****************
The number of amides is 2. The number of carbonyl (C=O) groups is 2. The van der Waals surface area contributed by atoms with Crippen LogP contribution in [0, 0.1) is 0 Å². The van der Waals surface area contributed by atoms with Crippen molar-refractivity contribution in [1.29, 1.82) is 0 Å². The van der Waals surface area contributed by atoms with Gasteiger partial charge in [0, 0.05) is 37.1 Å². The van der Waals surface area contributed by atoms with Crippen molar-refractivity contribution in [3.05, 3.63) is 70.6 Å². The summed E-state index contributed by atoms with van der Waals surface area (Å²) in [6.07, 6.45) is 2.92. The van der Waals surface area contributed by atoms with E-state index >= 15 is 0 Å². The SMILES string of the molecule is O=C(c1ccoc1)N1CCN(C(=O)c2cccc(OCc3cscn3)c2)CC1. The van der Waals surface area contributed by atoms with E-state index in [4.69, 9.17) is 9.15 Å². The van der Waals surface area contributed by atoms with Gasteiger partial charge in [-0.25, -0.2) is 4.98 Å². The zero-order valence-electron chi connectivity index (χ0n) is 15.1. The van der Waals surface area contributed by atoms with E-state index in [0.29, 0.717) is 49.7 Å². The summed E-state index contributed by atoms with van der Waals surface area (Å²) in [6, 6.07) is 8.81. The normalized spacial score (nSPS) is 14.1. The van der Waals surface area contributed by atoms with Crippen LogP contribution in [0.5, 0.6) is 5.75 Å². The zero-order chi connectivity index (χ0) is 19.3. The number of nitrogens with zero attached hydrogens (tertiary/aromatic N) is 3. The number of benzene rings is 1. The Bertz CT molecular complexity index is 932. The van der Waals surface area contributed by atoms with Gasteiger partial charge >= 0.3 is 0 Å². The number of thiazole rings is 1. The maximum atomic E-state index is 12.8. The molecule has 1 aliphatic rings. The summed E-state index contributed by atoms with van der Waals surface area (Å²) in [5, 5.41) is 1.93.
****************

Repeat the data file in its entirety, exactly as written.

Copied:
The number of amides is 2. The number of carbonyl (C=O) groups is 2. The van der Waals surface area contributed by atoms with Crippen LogP contribution in [0, 0.1) is 0 Å². The van der Waals surface area contributed by atoms with Crippen molar-refractivity contribution in [1.29, 1.82) is 0 Å². The van der Waals surface area contributed by atoms with Gasteiger partial charge in [0, 0.05) is 37.1 Å². The van der Waals surface area contributed by atoms with Crippen molar-refractivity contribution in [3.05, 3.63) is 70.6 Å². The summed E-state index contributed by atoms with van der Waals surface area (Å²) in [6.07, 6.45) is 2.92. The van der Waals surface area contributed by atoms with E-state index >= 15 is 0 Å². The SMILES string of the molecule is O=C(c1ccoc1)N1CCN(C(=O)c2cccc(OCc3cscn3)c2)CC1. The van der Waals surface area contributed by atoms with E-state index in [4.69, 9.17) is 9.15 Å². The van der Waals surface area contributed by atoms with Gasteiger partial charge in [-0.25, -0.2) is 4.98 Å². The zero-order valence-electron chi connectivity index (χ0n) is 15.1. The van der Waals surface area contributed by atoms with E-state index in [0.29, 0.717) is 49.7 Å². The summed E-state index contributed by atoms with van der Waals surface area (Å²) in [6, 6.07) is 8.81. The normalized spacial score (nSPS) is 14.1. The van der Waals surface area contributed by atoms with Crippen LogP contribution in [0.5, 0.6) is 5.75 Å². The zero-order chi connectivity index (χ0) is 19.3. The number of nitrogens with zero attached hydrogens (tertiary/aromatic N) is 3. The number of benzene rings is 1. The Bertz CT molecular complexity index is 932. The van der Waals surface area contributed by atoms with Gasteiger partial charge >= 0.3 is 0 Å². The number of thiazole rings is 1. The maximum atomic E-state index is 12.8. The molecule has 1 aliphatic rings. The summed E-state index contributed by atoms with van der Waals surface area (Å²) in [5, 5.41) is 1.93.